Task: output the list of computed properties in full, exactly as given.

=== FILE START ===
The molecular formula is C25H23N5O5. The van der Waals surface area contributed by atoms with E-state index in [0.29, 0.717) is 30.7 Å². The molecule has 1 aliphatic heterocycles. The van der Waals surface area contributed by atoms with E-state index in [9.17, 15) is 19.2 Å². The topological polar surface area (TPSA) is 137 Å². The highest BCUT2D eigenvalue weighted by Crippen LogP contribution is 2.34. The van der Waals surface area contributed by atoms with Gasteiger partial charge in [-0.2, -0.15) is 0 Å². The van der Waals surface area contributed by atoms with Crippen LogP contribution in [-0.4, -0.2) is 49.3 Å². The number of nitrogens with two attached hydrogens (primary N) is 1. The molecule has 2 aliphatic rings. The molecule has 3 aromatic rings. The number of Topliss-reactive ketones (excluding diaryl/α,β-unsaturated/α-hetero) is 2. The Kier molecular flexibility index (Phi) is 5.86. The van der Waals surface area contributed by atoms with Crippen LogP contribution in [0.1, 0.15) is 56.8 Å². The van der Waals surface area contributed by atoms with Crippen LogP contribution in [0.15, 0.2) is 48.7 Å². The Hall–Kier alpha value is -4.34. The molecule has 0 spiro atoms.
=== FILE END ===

The molecular formula is C25H23N5O5. The van der Waals surface area contributed by atoms with E-state index in [0.29, 0.717) is 30.7 Å². The molecule has 1 aliphatic heterocycles. The van der Waals surface area contributed by atoms with E-state index in [9.17, 15) is 19.2 Å². The topological polar surface area (TPSA) is 137 Å². The highest BCUT2D eigenvalue weighted by Crippen LogP contribution is 2.34. The van der Waals surface area contributed by atoms with Gasteiger partial charge in [-0.2, -0.15) is 0 Å². The van der Waals surface area contributed by atoms with Crippen LogP contribution in [-0.4, -0.2) is 49.3 Å². The number of nitrogens with two attached hydrogens (primary N) is 1. The molecule has 2 aliphatic rings. The molecule has 3 aromatic rings. The number of Topliss-reactive ketones (excluding diaryl/α,β-unsaturated/α-hetero) is 2. The Kier molecular flexibility index (Phi) is 5.86. The van der Waals surface area contributed by atoms with Crippen LogP contribution in [0.1, 0.15) is 56.8 Å². The van der Waals surface area contributed by atoms with Crippen LogP contribution in [0.15, 0.2) is 48.7 Å². The Hall–Kier alpha value is -4.34. The molecule has 0 spiro atoms.